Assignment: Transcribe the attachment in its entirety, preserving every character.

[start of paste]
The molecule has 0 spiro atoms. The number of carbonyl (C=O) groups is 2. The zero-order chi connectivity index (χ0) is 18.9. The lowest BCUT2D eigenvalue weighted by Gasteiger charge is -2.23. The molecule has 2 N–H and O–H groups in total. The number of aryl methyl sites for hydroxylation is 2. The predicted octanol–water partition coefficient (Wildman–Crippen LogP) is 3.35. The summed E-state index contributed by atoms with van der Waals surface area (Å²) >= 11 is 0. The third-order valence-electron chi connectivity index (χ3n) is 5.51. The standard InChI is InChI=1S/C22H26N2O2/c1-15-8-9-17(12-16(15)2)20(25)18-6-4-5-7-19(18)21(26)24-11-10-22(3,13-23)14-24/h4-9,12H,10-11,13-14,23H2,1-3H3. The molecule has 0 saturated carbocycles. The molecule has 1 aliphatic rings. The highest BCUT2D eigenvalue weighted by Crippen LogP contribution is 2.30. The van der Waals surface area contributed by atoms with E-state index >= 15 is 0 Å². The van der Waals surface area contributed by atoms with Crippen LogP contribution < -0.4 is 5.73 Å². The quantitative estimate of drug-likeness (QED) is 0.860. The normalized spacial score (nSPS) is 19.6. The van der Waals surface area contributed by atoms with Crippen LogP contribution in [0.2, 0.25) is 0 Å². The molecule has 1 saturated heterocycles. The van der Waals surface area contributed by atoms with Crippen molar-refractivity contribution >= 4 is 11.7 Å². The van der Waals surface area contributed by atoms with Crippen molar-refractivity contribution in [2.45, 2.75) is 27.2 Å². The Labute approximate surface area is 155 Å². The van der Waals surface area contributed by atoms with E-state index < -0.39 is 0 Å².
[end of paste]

The molecule has 0 spiro atoms. The number of carbonyl (C=O) groups is 2. The zero-order chi connectivity index (χ0) is 18.9. The lowest BCUT2D eigenvalue weighted by Gasteiger charge is -2.23. The molecule has 2 N–H and O–H groups in total. The number of aryl methyl sites for hydroxylation is 2. The predicted octanol–water partition coefficient (Wildman–Crippen LogP) is 3.35. The summed E-state index contributed by atoms with van der Waals surface area (Å²) >= 11 is 0. The third-order valence-electron chi connectivity index (χ3n) is 5.51. The standard InChI is InChI=1S/C22H26N2O2/c1-15-8-9-17(12-16(15)2)20(25)18-6-4-5-7-19(18)21(26)24-11-10-22(3,13-23)14-24/h4-9,12H,10-11,13-14,23H2,1-3H3. The molecule has 0 saturated carbocycles. The molecule has 1 aliphatic rings. The highest BCUT2D eigenvalue weighted by Crippen LogP contribution is 2.30. The van der Waals surface area contributed by atoms with E-state index >= 15 is 0 Å². The van der Waals surface area contributed by atoms with Crippen LogP contribution < -0.4 is 5.73 Å². The quantitative estimate of drug-likeness (QED) is 0.860. The normalized spacial score (nSPS) is 19.6. The van der Waals surface area contributed by atoms with Crippen LogP contribution in [0.2, 0.25) is 0 Å². The molecule has 1 saturated heterocycles. The van der Waals surface area contributed by atoms with Crippen molar-refractivity contribution >= 4 is 11.7 Å². The van der Waals surface area contributed by atoms with Crippen molar-refractivity contribution in [2.45, 2.75) is 27.2 Å². The Labute approximate surface area is 155 Å². The van der Waals surface area contributed by atoms with E-state index < -0.39 is 0 Å².